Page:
In an earlier post he spoke of vitamin B12 deficiency as a possible source of neurological symptoms in the legs, such as paresthesias. With these types of posts I want to highlight how our illness may not be due to a herniated disc at times, even if it seems so. That is why it is always advisable to evaluate a doctor. There is a syndrome that produces a picture very similar to the deficit of vitamin B12 that is the deficiency of copper. In fact in patients with vitamin B12 deficiency that do not improve after replenishing the vitamin, the next step is to assess whether the problem is in an added copper deficit.
The first reaction may be of surprise to discover that we have copper in the body and above if we lack sickness. Well it is so. It is not entirely clear why the copper deficit causes the neurological problems we will see. It is known that copper is part of enzymatic reactions important for the nervous system to function well and probably this is the origin.
What are the symptoms of the copper deficit?
Copper deficiency affects the spinal cord and gives neurological symptoms such as instability in gait and alterations of sensitivity. It is very similar to what we said in the post about the vitamin B12 deficit. Although this is the most common form it can also affect the peripheral nerves. Most have paresthesias in the legs and may also appear focal lesions such as a drooping foot or paralysis of a muscle group in the upper limbs. Usually, the involvement of peripheral nerves goes hand in hand with spinal cord involvement.
We have talked about the neurological affections but it does not end here. Copper deficiency also causes anemia and leukopenia, that is, lower red blood cells and white blood cells.
Why can we miss copper?
There are several possible causes. It is very rare that we do not take enough in diet. The problem is usually that there is a problem that prevents it from absorbing well in the gastrointestinal tract. The most common are gastric surgeries. We also have intestinal diseases that are associated with malabsorption problems such as celiac disease or inflammatory bowel disease. A curious cause of copper deficiency is the excessive intake of zinc. Copper and zinc compete to be absorbed in the digestive tract. If we take too much zinc we may lack copper.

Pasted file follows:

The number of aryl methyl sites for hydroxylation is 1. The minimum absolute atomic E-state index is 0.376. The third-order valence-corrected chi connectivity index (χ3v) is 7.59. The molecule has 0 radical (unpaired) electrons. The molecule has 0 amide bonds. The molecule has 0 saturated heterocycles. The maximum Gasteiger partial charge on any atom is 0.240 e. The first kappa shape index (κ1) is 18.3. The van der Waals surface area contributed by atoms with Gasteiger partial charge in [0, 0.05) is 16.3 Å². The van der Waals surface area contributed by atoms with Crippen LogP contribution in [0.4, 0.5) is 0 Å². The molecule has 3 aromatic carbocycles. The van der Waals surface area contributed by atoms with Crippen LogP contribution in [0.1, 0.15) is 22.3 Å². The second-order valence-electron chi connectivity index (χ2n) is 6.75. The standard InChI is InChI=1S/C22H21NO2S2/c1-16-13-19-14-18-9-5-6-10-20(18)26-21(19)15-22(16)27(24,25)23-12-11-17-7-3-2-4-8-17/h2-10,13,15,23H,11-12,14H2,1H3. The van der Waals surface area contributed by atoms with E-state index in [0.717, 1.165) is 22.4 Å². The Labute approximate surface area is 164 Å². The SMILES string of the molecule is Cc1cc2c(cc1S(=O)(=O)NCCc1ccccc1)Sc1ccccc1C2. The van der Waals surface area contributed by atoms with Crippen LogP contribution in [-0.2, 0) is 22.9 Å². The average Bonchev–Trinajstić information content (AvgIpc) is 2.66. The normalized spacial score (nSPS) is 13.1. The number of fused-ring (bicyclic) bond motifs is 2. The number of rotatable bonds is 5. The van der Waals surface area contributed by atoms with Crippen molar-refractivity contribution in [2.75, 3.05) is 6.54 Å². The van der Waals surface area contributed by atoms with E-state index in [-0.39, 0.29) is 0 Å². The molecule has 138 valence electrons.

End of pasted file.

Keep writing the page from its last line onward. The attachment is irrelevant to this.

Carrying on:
How do we diagnose and treat the copper deficit?
When doctors suspect the disease, a determination of copper in blood can be made. In some cases it is not so simple and it would have to make other determinations, but for not complicating the explanation, that would be the majority of the time. As with any spinal cord injury, we are also likely to have an MRI scan of the spine to assess the lesion and rule out other possible damage.
If a copper deficit is confirmed, we have to take supplements of this substance. The route of administration depends on the cause. Often giving oral supplements of salts containing copper is sufficient. In other cases it will need to be punctured, intramuscularly or intravenously. As we have discussed, excess zinc can cause copper deficit. Therefore, if we suspect that this is the cause we must determine the origin and limit this intake.
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